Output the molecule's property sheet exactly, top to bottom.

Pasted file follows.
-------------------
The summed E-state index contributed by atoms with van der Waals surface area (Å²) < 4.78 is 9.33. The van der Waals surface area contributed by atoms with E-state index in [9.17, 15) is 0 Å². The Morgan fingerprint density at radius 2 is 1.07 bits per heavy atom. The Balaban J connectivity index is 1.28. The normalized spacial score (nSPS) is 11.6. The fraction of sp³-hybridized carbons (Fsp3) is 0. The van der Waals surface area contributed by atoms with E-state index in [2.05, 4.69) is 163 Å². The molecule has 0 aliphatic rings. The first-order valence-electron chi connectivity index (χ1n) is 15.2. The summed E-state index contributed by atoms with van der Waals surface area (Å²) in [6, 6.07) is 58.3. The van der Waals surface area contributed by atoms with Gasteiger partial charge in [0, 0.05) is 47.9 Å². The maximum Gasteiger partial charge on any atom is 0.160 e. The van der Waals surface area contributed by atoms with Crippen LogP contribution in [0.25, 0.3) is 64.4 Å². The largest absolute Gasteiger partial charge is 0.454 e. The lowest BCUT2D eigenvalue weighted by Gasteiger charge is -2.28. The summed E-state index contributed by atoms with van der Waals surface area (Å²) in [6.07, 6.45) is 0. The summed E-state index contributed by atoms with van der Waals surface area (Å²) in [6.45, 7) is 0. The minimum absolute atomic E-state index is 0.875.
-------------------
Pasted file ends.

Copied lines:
The summed E-state index contributed by atoms with van der Waals surface area (Å²) < 4.78 is 9.33. The van der Waals surface area contributed by atoms with E-state index in [9.17, 15) is 0 Å². The Morgan fingerprint density at radius 2 is 1.07 bits per heavy atom. The Balaban J connectivity index is 1.28. The normalized spacial score (nSPS) is 11.6. The fraction of sp³-hybridized carbons (Fsp3) is 0. The van der Waals surface area contributed by atoms with E-state index in [2.05, 4.69) is 163 Å². The molecule has 0 aliphatic rings. The first-order valence-electron chi connectivity index (χ1n) is 15.2. The summed E-state index contributed by atoms with van der Waals surface area (Å²) in [6, 6.07) is 58.3. The van der Waals surface area contributed by atoms with Gasteiger partial charge in [0, 0.05) is 47.9 Å². The maximum Gasteiger partial charge on any atom is 0.160 e. The van der Waals surface area contributed by atoms with Crippen LogP contribution in [0.25, 0.3) is 64.4 Å². The largest absolute Gasteiger partial charge is 0.454 e. The lowest BCUT2D eigenvalue weighted by Gasteiger charge is -2.28. The summed E-state index contributed by atoms with van der Waals surface area (Å²) in [6.07, 6.45) is 0. The summed E-state index contributed by atoms with van der Waals surface area (Å²) in [6.45, 7) is 0. The minimum absolute atomic E-state index is 0.875.